You always need to know and control the cost of investing (commissions, fees, MERs, loads, etc) as fees are one of the few true drags on performance. Costs of services should reflect the financial planning services you are buying, the expertise of the advisor and team and the time commitment on your file for the year (in front of and behind the scenes).
The amount of income tax triggered by trading, distributions and other income generated by the portfolio reduce your after-tax returns yearly.
Frequently buying or selling securities does not improve portfolio performance based on ample sources of long term research on the topic from around the world. Whether you are an active trader or a buy and hold investor, over a long enough period of time, both have been effective at generating investment returns – in fact, the active trader triggers more taxes and fees and this can lead to poorer long term after-tax returns compared to a lower frequency trading investor.
No single style works best. Every investing style works well for a day, or a month or a year or two, but inevitably different styles of investing rise and fall over time. No one firm or person has the secret sauce of investing success. In fact, passive index investing has long been proven by research again and again to beat all active trading styles over a multi-year time horizon.
The final part of our value proposition formula is the price you are paying for the apples – meaning what are you paying for all the financial planning services, the meetings, e-mails, phone calls, the behind the scenes work all year, the investment performance and the service. There are several ways to pay for your relationship overall with us:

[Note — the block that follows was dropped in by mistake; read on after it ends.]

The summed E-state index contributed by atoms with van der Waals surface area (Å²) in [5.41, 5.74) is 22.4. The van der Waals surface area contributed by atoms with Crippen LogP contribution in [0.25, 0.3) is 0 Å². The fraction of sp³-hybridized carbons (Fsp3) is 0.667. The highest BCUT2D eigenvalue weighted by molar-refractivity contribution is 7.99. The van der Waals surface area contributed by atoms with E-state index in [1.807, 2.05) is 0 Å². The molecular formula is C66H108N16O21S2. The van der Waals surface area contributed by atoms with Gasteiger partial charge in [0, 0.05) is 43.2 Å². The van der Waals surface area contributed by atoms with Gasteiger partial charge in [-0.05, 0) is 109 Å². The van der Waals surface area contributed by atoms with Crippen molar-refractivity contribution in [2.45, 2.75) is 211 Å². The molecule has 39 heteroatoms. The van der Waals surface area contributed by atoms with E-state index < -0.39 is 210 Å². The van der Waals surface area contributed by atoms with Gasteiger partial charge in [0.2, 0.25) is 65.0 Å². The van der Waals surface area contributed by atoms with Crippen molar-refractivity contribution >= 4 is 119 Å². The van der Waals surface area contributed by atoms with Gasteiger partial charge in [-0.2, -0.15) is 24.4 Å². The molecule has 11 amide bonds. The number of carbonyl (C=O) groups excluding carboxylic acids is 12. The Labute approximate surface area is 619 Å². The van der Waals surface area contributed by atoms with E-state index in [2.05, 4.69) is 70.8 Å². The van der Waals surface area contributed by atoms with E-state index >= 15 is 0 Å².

You can pay a set amount, $1,000/year, $10,000/year or some fee that you agree to pay. This fee is invoiced and part of it may be tax deductible.
Hourly Rate Fee
Perhaps you prefer to pay an hourly rate fee for services – $200 to $300/hour is common. Note that neither of the above methods are effective if you want year long services.
Commission Based Investment Accounts
Widely held to be the most common approach to paying for investment products in Canada. This approach is transactional, meaning you pay a commission when you buy and sell products. The product costs you incur should go to pay for the defined list of advisory services you have agreed to as part of your value proposition.
Asset Based Fee Investment Accounts
Very popular for high net worth investment accounts, you pay a single annual advisory fee that is a percentage of the total portfolio value. Asset based fees are more visible, fees decline as accounts grow and fees can be more tax deductible than other fee types.
A Blended Approach
You can mix and match different fee types to further refine what suits you best.
Fees will be renewed annually to ensure your continued satisfaction.